Tuesday, October 18, 2011

The Princess Curse review

The Princess Curse
by Merrie Haskell
Harper Collins
September 2011

In this re-telling of The Twelve Dancing Princesses, 13 year-old Reveka is an apprentice herbalist in a medieval castle in Romania. She's striving to find some kind of herbal cure to the curse that seems to make the twelve princesses shoes fall apart, and causes them to be sleepy all day. Frighteningly, anyone who tries to observe the princesses at night is stricken by a coma. Whoever breaks the curse will be rewarded with either one of princess's hands in marriage, or a great sum of money. Reveka is hoping to come up with the cash to continue her studies as a master herbalist.

This is a richly imagined world full of little details that truly bring everything to life. I liked Reveka's sense of humor and pragmatic sensibility. After much research, she comes up with the makings of an invisibility cap, and discovers the dancing princesses underneath the castle. This portion reminded me of Beauty and the Beast as the princesses have been held captive by a zmeu - a shape-changing dragon who is trying to convince one of them to give up her mortal life to marry him and remain in the Underworld. Here, the story takes a definite turn towards the Persephone legend, as Reveka bargains for the princesses freedom in exchange for her own. While she agrees to marry the zmeu - and she's startled to learn that she even had a little crush on him in his human form of Prince Frumos, she's disgusted by his demonic form, that of Lord Dragos. Her father, and her loyal sheepherder friend Mihas attempt to rescue her from the underground kingdom with limited success. She holds out on eating or drinking anything, knowing that will bind her permanently to the land. In the meantime, Reveka decides to investigate the failing flora in her new kingdom, something which holds the key to zmeu's waning power. The pressing magical darkness is another hurdle Reveka has to overcome as she struggles to hold on to her former life aboveground. Her decision to finally give in and eat the pomegranate seeds is tempered by her clever ability to bargain a compromise with Dragos for visiting time in the world above where the princesses are happily married off to foreign princes, and even Reveka's father finds happiness with a new wife.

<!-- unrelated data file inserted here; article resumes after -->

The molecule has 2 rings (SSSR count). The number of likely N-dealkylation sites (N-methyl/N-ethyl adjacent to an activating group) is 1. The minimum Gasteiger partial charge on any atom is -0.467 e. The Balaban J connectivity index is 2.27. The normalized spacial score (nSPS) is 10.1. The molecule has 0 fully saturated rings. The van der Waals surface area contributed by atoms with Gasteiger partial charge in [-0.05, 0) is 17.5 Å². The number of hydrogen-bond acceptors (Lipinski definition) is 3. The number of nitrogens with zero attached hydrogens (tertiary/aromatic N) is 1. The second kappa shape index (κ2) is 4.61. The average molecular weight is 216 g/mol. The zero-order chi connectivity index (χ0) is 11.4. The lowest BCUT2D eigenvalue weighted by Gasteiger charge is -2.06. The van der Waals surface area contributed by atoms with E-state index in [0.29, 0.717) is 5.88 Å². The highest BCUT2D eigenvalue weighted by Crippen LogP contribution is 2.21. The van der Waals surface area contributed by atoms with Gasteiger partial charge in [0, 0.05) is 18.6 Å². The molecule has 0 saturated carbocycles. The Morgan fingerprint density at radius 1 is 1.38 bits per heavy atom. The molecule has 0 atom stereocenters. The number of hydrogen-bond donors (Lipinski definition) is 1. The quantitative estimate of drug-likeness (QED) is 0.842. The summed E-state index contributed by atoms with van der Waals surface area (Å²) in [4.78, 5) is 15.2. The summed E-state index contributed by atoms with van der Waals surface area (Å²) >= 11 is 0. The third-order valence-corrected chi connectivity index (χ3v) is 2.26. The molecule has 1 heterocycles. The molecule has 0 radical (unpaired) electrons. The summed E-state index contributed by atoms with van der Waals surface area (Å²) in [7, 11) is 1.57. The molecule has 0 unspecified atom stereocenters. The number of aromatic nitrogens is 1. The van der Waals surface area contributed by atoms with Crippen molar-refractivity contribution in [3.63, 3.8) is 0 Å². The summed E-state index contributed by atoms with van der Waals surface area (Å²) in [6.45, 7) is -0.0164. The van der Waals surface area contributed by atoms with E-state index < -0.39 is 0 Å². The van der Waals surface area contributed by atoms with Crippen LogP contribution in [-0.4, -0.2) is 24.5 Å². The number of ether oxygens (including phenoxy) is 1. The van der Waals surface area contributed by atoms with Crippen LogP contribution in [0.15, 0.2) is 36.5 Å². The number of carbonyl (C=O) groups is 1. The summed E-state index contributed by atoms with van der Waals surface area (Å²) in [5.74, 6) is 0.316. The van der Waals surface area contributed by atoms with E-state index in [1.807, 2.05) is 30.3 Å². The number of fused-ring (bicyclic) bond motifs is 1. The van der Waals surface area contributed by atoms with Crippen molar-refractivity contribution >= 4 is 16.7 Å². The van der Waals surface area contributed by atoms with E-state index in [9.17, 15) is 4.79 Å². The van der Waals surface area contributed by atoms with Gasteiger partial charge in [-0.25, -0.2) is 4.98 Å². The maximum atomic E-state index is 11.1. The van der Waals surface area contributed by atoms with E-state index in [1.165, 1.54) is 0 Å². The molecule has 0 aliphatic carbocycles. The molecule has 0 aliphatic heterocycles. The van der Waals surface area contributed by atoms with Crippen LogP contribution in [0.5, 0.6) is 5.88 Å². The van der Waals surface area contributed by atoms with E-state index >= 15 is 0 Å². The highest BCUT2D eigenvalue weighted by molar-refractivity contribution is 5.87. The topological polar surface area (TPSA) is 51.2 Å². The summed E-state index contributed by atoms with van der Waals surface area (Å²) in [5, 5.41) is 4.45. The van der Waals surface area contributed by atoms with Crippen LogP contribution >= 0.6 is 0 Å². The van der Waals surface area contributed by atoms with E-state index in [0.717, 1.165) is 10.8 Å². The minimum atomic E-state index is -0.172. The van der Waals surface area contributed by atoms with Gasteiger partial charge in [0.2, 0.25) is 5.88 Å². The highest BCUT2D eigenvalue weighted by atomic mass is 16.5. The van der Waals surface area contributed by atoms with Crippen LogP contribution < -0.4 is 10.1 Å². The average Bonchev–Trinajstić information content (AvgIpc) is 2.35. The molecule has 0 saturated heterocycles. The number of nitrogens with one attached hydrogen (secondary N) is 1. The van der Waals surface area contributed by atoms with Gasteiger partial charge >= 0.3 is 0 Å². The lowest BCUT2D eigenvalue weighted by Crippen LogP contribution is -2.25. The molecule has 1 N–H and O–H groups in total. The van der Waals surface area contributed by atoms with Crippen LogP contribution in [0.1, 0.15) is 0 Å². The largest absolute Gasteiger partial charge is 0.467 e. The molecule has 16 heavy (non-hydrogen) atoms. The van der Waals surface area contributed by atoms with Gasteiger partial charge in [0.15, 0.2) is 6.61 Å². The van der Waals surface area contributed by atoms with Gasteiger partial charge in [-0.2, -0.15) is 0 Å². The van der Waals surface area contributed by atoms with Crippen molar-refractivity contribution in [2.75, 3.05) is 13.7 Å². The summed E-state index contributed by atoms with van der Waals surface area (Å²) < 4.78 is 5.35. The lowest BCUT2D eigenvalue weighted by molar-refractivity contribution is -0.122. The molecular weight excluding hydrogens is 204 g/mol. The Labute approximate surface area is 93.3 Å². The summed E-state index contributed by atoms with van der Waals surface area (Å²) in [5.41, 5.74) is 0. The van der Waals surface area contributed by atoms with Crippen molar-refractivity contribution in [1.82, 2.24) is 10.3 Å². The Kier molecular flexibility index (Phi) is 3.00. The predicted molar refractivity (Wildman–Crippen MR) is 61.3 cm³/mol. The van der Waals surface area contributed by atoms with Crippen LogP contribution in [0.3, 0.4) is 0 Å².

Despite their marriage and some stirrings of feelings between Reveka and Dragos, as well as the unrequited feelings that Mihas seems to have for Reveka, on the whole, this does not read like your typical love-triangle YA novel. Reveka's marriage feels more like something out of a fairy-tale and very much in line with the middle-grade audience for this book.

I received a free copy of this book from the publisher.

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